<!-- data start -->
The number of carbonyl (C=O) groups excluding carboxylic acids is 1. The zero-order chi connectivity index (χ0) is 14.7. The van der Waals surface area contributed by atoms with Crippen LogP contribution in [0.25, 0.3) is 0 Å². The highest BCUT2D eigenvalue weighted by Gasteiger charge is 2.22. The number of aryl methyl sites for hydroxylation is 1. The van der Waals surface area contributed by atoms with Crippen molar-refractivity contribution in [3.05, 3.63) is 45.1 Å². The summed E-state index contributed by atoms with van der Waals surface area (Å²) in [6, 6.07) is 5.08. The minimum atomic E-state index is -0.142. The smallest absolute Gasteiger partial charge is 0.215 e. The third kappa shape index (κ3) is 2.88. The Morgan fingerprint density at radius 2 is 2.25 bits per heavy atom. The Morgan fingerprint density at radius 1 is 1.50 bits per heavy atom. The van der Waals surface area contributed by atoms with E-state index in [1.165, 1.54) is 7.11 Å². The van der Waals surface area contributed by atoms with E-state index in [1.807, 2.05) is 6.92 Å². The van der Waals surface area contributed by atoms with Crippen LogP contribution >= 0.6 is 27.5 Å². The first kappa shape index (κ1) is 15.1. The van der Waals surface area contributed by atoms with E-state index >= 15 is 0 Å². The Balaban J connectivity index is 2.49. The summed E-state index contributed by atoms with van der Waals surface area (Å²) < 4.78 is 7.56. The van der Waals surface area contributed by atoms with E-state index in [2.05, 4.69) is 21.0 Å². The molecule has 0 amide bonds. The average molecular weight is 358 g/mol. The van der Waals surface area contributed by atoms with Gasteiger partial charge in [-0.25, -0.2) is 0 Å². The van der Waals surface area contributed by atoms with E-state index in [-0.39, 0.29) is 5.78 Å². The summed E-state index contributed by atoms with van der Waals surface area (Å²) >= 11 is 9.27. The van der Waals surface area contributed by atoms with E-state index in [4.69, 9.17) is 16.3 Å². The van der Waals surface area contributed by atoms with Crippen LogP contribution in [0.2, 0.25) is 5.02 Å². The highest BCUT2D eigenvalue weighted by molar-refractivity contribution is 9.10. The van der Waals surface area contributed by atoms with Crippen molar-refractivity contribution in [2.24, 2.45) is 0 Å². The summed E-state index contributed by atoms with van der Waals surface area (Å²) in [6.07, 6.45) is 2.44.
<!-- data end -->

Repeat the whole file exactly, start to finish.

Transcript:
The number of carbonyl (C=O) groups excluding carboxylic acids is 1. The zero-order chi connectivity index (χ0) is 14.7. The van der Waals surface area contributed by atoms with Crippen LogP contribution in [0.25, 0.3) is 0 Å². The highest BCUT2D eigenvalue weighted by Gasteiger charge is 2.22. The number of aryl methyl sites for hydroxylation is 1. The van der Waals surface area contributed by atoms with Crippen molar-refractivity contribution in [3.05, 3.63) is 45.1 Å². The summed E-state index contributed by atoms with van der Waals surface area (Å²) in [6, 6.07) is 5.08. The minimum atomic E-state index is -0.142. The smallest absolute Gasteiger partial charge is 0.215 e. The third kappa shape index (κ3) is 2.88. The Morgan fingerprint density at radius 2 is 2.25 bits per heavy atom. The Morgan fingerprint density at radius 1 is 1.50 bits per heavy atom. The van der Waals surface area contributed by atoms with E-state index in [1.165, 1.54) is 7.11 Å². The van der Waals surface area contributed by atoms with E-state index in [1.807, 2.05) is 6.92 Å². The van der Waals surface area contributed by atoms with Crippen LogP contribution >= 0.6 is 27.5 Å². The first kappa shape index (κ1) is 15.1. The van der Waals surface area contributed by atoms with E-state index >= 15 is 0 Å². The Balaban J connectivity index is 2.49. The summed E-state index contributed by atoms with van der Waals surface area (Å²) < 4.78 is 7.56. The van der Waals surface area contributed by atoms with E-state index in [2.05, 4.69) is 21.0 Å². The molecule has 0 amide bonds. The average molecular weight is 358 g/mol. The van der Waals surface area contributed by atoms with Gasteiger partial charge in [-0.25, -0.2) is 0 Å². The van der Waals surface area contributed by atoms with E-state index in [-0.39, 0.29) is 5.78 Å². The summed E-state index contributed by atoms with van der Waals surface area (Å²) >= 11 is 9.27. The van der Waals surface area contributed by atoms with E-state index in [4.69, 9.17) is 16.3 Å². The van der Waals surface area contributed by atoms with Crippen LogP contribution in [0.2, 0.25) is 5.02 Å². The highest BCUT2D eigenvalue weighted by molar-refractivity contribution is 9.10. The van der Waals surface area contributed by atoms with Crippen molar-refractivity contribution in [2.24, 2.45) is 0 Å². The summed E-state index contributed by atoms with van der Waals surface area (Å²) in [6.07, 6.45) is 2.44.